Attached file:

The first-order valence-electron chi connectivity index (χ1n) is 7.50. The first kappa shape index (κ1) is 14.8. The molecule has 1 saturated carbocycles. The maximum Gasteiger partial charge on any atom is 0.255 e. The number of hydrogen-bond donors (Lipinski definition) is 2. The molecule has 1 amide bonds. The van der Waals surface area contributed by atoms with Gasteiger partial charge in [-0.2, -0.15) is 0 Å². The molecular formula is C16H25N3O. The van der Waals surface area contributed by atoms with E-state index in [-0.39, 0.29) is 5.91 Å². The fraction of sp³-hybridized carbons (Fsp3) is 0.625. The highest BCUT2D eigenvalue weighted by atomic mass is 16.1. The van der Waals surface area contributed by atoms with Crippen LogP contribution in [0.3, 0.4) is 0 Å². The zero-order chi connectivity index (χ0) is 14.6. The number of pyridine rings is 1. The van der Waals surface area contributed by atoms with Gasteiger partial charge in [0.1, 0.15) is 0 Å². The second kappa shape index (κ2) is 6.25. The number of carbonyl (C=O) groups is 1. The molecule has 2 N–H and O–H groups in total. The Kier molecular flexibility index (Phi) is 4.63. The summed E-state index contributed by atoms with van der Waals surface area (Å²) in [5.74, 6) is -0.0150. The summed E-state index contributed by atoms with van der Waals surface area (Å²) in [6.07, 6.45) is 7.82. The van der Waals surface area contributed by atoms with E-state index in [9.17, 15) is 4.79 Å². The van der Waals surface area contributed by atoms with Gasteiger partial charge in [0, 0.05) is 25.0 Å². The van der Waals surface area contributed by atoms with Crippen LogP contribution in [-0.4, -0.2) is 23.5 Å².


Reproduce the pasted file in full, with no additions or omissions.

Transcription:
The first-order valence-electron chi connectivity index (χ1n) is 7.50. The first kappa shape index (κ1) is 14.8. The molecule has 1 saturated carbocycles. The maximum Gasteiger partial charge on any atom is 0.255 e. The number of hydrogen-bond donors (Lipinski definition) is 2. The molecule has 1 amide bonds. The van der Waals surface area contributed by atoms with Gasteiger partial charge in [-0.2, -0.15) is 0 Å². The molecular formula is C16H25N3O. The van der Waals surface area contributed by atoms with E-state index in [-0.39, 0.29) is 5.91 Å². The fraction of sp³-hybridized carbons (Fsp3) is 0.625. The highest BCUT2D eigenvalue weighted by atomic mass is 16.1. The van der Waals surface area contributed by atoms with Crippen LogP contribution in [0.3, 0.4) is 0 Å². The zero-order chi connectivity index (χ0) is 14.6. The number of pyridine rings is 1. The van der Waals surface area contributed by atoms with Gasteiger partial charge in [0.1, 0.15) is 0 Å². The second kappa shape index (κ2) is 6.25. The number of carbonyl (C=O) groups is 1. The molecule has 2 N–H and O–H groups in total. The Kier molecular flexibility index (Phi) is 4.63. The summed E-state index contributed by atoms with van der Waals surface area (Å²) in [5.74, 6) is -0.0150. The summed E-state index contributed by atoms with van der Waals surface area (Å²) in [6.07, 6.45) is 7.82. The van der Waals surface area contributed by atoms with E-state index in [9.17, 15) is 4.79 Å². The van der Waals surface area contributed by atoms with Gasteiger partial charge in [0, 0.05) is 25.0 Å². The van der Waals surface area contributed by atoms with Crippen LogP contribution in [-0.4, -0.2) is 23.5 Å².